Justin Brooks, director and co-founder of the California Innocence Project (CIP), spoke at the Claremont McKenna College Athenaeum on Tuesday, Feb. 28. He presented his new book “You Might Go to Prison, Even Though You’re Innocent” and its focus on the causes of wrongful convictions.
The CIP is a branch of the larger Innocence Project, a nonprofit organization founded in 1992 that provides pro-bono legal services to exonerate individuals maintaining innocence. Innocence Project is also a subgroup of the global Innocence Network, which consists of 71 organizations around the world.
In his presentation, Brooks discussed the chapters of his book, which outline the various reasons a person may be wrongfully convicted ranging from Chapter 1, “You Hired the Wrong Lawyer (Pleas with No Bargain)” to Chapter 10, “You Are Poor and/or a Person of Color.” He accompanied the discussions of each chapter with past cases in which now-exonerated clients were wrongfully convicted.
“I think it’s human nature to not believe in wrongful convictions,” Brooks said. “Because then you have to believe that one day you might be wrongfully convicted.”
Brooks explained that he founded the CIP after reading about the case of Marilyn Mulero, a woman sentenced to death row on a plea bargain. Mulero maintained her innocence and Brooks recruited his law students at California Western School of Law to help him work on her case.
“I said, ‘Who wants to help me out?’ and four brave souls raised their hands,” Brooks said. “That night they came over to my house, we sat down at the kitchen table and started going through the police reports and started putting the case together. That night, for me, the Innocence Project was born.”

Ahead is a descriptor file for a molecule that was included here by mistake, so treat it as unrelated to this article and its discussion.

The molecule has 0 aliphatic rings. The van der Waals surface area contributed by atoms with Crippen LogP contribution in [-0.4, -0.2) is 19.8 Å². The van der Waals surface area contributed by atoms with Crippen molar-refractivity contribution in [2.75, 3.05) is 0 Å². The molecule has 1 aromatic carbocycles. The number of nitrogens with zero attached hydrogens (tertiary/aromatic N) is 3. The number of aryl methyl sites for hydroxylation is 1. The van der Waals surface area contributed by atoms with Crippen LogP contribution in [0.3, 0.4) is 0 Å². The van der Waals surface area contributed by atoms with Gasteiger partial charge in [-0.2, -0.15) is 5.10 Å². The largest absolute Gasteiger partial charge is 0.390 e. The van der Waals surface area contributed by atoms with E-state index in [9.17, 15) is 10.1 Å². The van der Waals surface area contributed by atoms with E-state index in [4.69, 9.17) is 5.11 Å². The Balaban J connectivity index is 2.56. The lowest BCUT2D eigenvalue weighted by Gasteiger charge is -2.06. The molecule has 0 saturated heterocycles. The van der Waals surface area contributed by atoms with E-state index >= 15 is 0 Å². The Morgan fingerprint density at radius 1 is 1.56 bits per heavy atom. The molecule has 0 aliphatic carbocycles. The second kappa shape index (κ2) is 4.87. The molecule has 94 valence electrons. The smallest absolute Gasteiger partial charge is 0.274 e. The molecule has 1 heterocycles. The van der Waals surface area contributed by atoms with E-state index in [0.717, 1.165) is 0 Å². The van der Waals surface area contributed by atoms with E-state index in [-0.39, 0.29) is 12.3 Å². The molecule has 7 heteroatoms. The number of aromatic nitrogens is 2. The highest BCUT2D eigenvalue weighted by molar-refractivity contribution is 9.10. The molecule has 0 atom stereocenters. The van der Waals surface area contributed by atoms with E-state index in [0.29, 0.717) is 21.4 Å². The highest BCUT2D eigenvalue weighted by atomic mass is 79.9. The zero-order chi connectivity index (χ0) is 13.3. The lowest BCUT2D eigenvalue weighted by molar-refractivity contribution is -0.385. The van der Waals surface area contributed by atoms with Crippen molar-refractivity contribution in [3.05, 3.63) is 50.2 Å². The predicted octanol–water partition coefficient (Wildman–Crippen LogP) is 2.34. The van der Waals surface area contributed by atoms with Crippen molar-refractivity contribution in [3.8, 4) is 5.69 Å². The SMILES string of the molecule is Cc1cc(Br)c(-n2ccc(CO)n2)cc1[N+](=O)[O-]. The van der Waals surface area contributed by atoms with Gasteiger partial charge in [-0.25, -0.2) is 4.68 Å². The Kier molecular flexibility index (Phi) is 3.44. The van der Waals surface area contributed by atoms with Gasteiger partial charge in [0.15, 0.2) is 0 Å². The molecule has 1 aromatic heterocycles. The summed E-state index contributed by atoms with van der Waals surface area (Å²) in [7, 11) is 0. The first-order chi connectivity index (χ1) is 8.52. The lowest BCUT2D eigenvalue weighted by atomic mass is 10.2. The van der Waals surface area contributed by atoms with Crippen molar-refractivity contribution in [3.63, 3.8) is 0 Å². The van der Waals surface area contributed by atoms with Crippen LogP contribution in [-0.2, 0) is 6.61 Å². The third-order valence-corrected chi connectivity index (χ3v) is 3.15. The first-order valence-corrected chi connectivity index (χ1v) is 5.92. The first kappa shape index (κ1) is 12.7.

The CIP’s clients have collectively spent more than 570 years wrongfully incarcerated, according to the California Innocence Project’s website. Along with providing pro-bono legal work, the CIP also works on law reform, having successfully passed multiple bills to prevent wrongful convictions in the future.
Despite the complicated legal work that the CIP does, Brooks offers his professional knowledge and experience to the public through his book. He aims to explain the issues surrounding wrongful convictions in an accessible way.
“I tried to write this book in a way that anybody could read it and understand this stuff,” Brooks said. “Not make it overly legalistic, not make it overly scientific.”
Students like Olivia Carusi CM ’24 affirmed that the clarity of the book is helpful to readers looking to become more involved in the criminal justice system.
“I think it’s so easy for even people who consider themselves to be well-versed in some legal terms or state policies [to] get easily intimidated by police officers and interrogation techniques,” Carusi said. “It is important to just say these things in simple terms so that other people can understand them and also understand what’s wrong with the system.”
Carusi added that she was deeply impressed by Brooks’ work at the CIP, and was optimistic about the potential the institution has to challenge preconceived ideas about incarceration and criminal justice.
“Seeing something like the Innocence Project that works within the system to also help change the system, or at least introduce more justice into a faulty system, is really inspiring,” she said.